Christopher Nolan's latest offering is an accurate representation of an event that occurred in 1940 during WWII. British, Belgian and French troops were cut off within Dunkirk, surrounded by advancing German troops. The allies were literally fish in a barrel to the German forces. They were stranded, being attacked from both land and air with the sea to their backs, nowhere to run. Situated in Northern France, Dunkirk was the location of the massive evac operation which saw large numbers of British civilians man their own vessels in order to assist with the rescue. Up to 400 various manned craft were voluntarily used and braved the English Channel along with various military vessels. Despite the fact that German forces had halted their crushing advance on Dunkirk (giving the Allies some time to organise the evac), the Luftwaffe were still hitting the port and its beaches and enemy troops were still on the ground. Nolan's film tells the story of Dunkirk from separate angles, land sea and air. The first angle is from a young British private called Tommy (Fionn Whitehead) who has survived a recent German ambush and has made his way to the beaches. We follow Tommy as he tries to get on-board a couple ships only for them to be sunk by German attacks. Tommy eventually ends up back on the beaches with some Scottish soldiers and a French soldier. The second angle is from RAF pilot Farrier (Tom Hardy) and two other Spitfire pilots who are part of the British airborne resistance against the German bombers. And the third angle is from a Mr. Dawson (Mark Rylance), his son Peter and his sons best friend George. All of whom have volunteered to help in the rescue with the aid of Mr. Dawson's yacht. First off Nolan's film is not like most traditional films. There is very little dialog throughout the entire runtime; instead Nolan relies on pure visuals and the musical score to convey the films atmosphere. That is where the film may be problematic for many people, this isn't a war movie filled with blood, guts, gun battles and explosions. Obviously if you know about the actual historical event then you would know to expect this. The most dialog comes from the story surrounding Mr. Dawson and his son Peter, second to that would probably be Tommy's story, then lastly and most obviously is Farrier's story which is almost entirely conveyed through Tom Hardy's facial expressions. Now whilst I did fully appreciate Nolan's vision here, I have to admit to finding it somewhat odd watching a movie like this with little dialog. Looking at Farrier's story (the air section), it was indeed very impressive to watch these old Spitfires dogfight with German Messerschmitt's. Naturally it wasn't shot in the typical Hollywood action sequence type way. What you get are highly realistic air sequences which show the planes trying to manoeuvre into position to be able to attack each other. When the attacks come they are short bursts with very little fanfare. When a plane gets hit nothing much happens at first. The pilots communications are brief and not filled with silly quips. Basically overall it kinda feels like you're watching some kind of airshow display or training video, the fact everything is shot in natural light kinda adds to that. The story surrounding Tommy is probably the most Hollywood-esque part of the movie, but it still may not please some. Once again this is a highly realistic vision, there are no 'Saving Private Ryan' sequences on this beach. The plot is straight forward, Tommy and another soldier try to board ships by using an injured soldier as their ticket essentially. That seems almost wrong but in the grand scheme of things who wouldn't do that? The fact that they try to get away twice and both times the ships are sunk did seem almost too unlucky to me. The fact that later on they reach another ship and yet again it gets sunk, kinda felt a bit overly dramatic perhaps. Did that many ships get sunk in the real event? Tommy's tale certainly has the most cinematic visuals of the film, the numerous shots of the troops lined up on the beach are incredibly haunting, yet beautiful. Its easily the most intriguing of the three main plots but at the same time its also a bit too 'Spielbergian' methinks. When Tommy meets up with the Scottish soldiers things get a tad by the numbers and a little dull. I also felt the death of the French soldier (who was thought to be a Brit) was again a little touch of Hollywood which maybe wasn't required. It was too predictable, the minute he is exposed as French you kinda knew his number was up. I should add that whilst all this is going on we get little snippets of Kenneth Branagh as a Commander overseeing the operation from the beach. Again like Hardy he tends to emote through facial expressions more than dialog. For me the weakest of the stories was following Mr. Dawson and his son. Call me shallow but this was simply because it wasn't really that interesting. I found myself yearning for the plot to get back to the beaches, or in the air with Farrier. Don't get me wrong, Mark Rylance puts in a great performance as the calm and steadfast Dawson, and its important to see the civilian angle of this story. The thing is it just wasn't really that intriguing watching this trio sale slowly towards Dunkirk. The subplot of them rescuing a stranded officer (Cillian Murphy) from a shipwreck was also something of an odd addition. Murphy's officer is shell-shocked, he argues about going to Dunkirk and tries to stop Dawson. This leads to George (Peter's best friend) falling and badly injuring his head...which leads to his eventual death! I really didn't see the point in all this because it goes nowhere. Dawson and Peter lie to the shell-shocked officer about it and that's kinda that. Neither Dawson or Peter came across as upset when the incident occurred or when George dies. You're left wondering what happens with that. Does the officer get done for murder upon return to England? Would he be let off because of the fact he was shell-shocked? Would I say this is one of the greatest war films ever made? In terms of realism yes. In terms of score, cinematography and craftsmanship yes. In terms of engagement (for me the viewer) I'd say its up there, but maybe not the best. I totally and utterly shower praise on Nolan and co for their vision and what they have achieved here, the authenticity being the number one factor of course (score not far behind). But I cannot deny the film is a little slow at times. I hate myself for saying this but I did find myself yearning for just a touch of romanticised heroism or emotion just to get those waterworks going. The final sequence showing Farrier taking out one last German bomber before he is forced to land in enemy territory from lack of fuel, was so fecking awesome. Seeing the Spitfire land in one shot on the Dunkirk beach was fantastic, as was seeing a stoic Farrier stare into the camera as he is captured and led away. But dagnabbit Chris, I just needed a hint, a mere drop of glossy sentimentality. The film was [b]so[/b] realistic that it didn't really feel like a film at times (again I hate myself for saying this). But bottom line, this film is a tour de force that ignores manufactured heroics and stereotypical Hollywood-isms.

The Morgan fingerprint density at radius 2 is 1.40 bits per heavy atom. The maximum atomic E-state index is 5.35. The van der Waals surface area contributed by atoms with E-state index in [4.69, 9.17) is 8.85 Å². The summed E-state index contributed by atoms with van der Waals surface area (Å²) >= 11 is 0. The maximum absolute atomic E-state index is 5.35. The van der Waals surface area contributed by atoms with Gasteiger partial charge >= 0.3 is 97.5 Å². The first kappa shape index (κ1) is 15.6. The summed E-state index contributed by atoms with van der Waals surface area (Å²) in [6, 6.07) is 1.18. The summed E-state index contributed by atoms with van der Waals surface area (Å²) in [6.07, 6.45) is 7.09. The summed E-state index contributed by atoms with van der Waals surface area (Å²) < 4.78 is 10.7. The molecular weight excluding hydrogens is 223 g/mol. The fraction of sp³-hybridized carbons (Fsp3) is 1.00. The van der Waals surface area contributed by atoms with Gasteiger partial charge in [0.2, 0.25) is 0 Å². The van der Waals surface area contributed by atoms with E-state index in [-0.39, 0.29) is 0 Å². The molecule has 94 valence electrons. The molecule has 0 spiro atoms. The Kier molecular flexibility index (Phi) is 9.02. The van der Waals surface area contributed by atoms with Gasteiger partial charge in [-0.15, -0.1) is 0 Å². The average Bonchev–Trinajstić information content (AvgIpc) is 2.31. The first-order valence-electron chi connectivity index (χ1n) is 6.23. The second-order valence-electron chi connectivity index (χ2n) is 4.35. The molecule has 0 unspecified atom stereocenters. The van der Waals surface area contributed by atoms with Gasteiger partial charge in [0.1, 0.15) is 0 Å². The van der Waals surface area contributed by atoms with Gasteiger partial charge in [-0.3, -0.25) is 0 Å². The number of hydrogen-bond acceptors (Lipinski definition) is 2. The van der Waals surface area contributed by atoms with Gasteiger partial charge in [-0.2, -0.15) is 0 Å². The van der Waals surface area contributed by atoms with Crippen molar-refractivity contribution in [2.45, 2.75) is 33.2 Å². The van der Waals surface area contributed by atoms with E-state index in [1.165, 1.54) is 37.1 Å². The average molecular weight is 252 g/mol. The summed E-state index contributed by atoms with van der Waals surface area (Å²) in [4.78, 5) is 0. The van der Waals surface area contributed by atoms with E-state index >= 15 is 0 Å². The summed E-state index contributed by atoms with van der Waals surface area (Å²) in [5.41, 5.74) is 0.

It's now fair to say that Christopher Nolan has become a director that instils huge anticipation when he announces a new film project. He's equally adept at providing low-key, personal, thrillers like Memento and Insomnia and more than proved his worth with big-budget spectacles like The Dark Knight Trilogy, Inception and Interstellar. It's fitting then that he tackle a war drama - a genre that demands an element of both approaches. After Steven Spielberg shell-shocked us with Saving Private Ryan and Terrence Malick encouraged us to ruminate and philosophise with The Thin Red Line, anyone treading the same ground had huge boots to fill. On this occasion, Nolan does an admirable job but I'd have to be honest and say that he doesn't quite reach the high benchmark that had already been set by these contemporary films. Plot: In May 1940, WWII, the German army advanced into France, surrounding 400,000 Allied troops on the beaches of Dunkirk. Using every means possible, an evacuation plan took place that, if unsuccessful, meant the tide of the war would have almost certainly swung in the Nazi's favour and would've had worldwide implications. Where Malick and Spielberg excelled in the land battles of WWII, Nolan's biggest achievement is in the air or at sea and it seems to me that this was a safe and deliberate approach. The Thin Red Line and Saving Private Ryan are hard to match in my view and Nolan is astute enough to know this. As expected, he goes big but although it sounds like a paradox, he also keeps the film very intimate as well. There are some impressive scenes on a huge scale but, to my surprise, Nolan focuses more on the intimacy of the men stuck in this horrendous battle for survival and that's ultimately where my surprise led to feelings of disappointment. Nolan keeps the running time fairly brief for a story of this magnitude but I couldn't help but feel there was more to tell here. It's hard to describe as this film really should've been something that I fully embraced. I normally love big spectacle war movies and I'm somewhat fascinated with the history of WWII but, with this in mind, Dunkirk left me a little cold. The script is threadbare, to say the least, and there isn't one particular character to pin any attachment to. The triptych nature of the film dedicates itself to the troops of the land, the sea and the air but, unfortunately, these three stories didn't quite come together as a whole. It felt disjointed and in some instances, incoherent, with neither one of the stories feeling like it had any real substance to it. I consider Malick's The Thin Red Line a masterpiece and Spielberg's effort just as much (minus the flag waving jingoism) and while Nolan had a similar opportunity here, Dunkirk lacked the emotional core that these two films so viscerally provided. Ultimately, Nolan comes to the table with a vision but fails to bring a script with him. At the time of writing this, I can't even remember one characters name. You could say that this was Nolan's intention in that it's a collective experience and no individual man is at the forefront but then why cast such recognisable actors as Kenneth Branagh, Mark Rylance, Cillian Murphy and Tom Hardy only for them to be woefully underused? Hardy, in particular, spends the majority of his screen time with a mask on his face (The Dark Knight Rises, anyone?) while saying very little and although he's involved in the film's most impressive scenes while navigating the ariel battles in his Spitfire, these moments don't need an actor like him where he's unable to provide his usual gravitas. It's also a bit jarring that you're constantly reminded that it has a member of pop band One Direction. This is no criticism of Harry Styles - who happens to be quite decent - but why do it in the first place? As a visual spectacle, Nolan really provides the goods and he's aided immeasurably by the exemplary work of cinematographer Hoyte van Hoytema with his stunningly captured landscapes in bringing a real vastness to the experience while Hans Zimmer's score compliments the visuals and contributes a tense and nail-biting vibe to the action. It's, undoubtedly, a beautifully shot film but it's not as the critics have described and I just feel that the story of Dunkirk could have been given a bit more justice. It's a good film but, sadly, I expected more. Nolan manages to take a moment in history - that I respect and care deeply about - but depicts it with characters I couldn't care less about. Mark Walker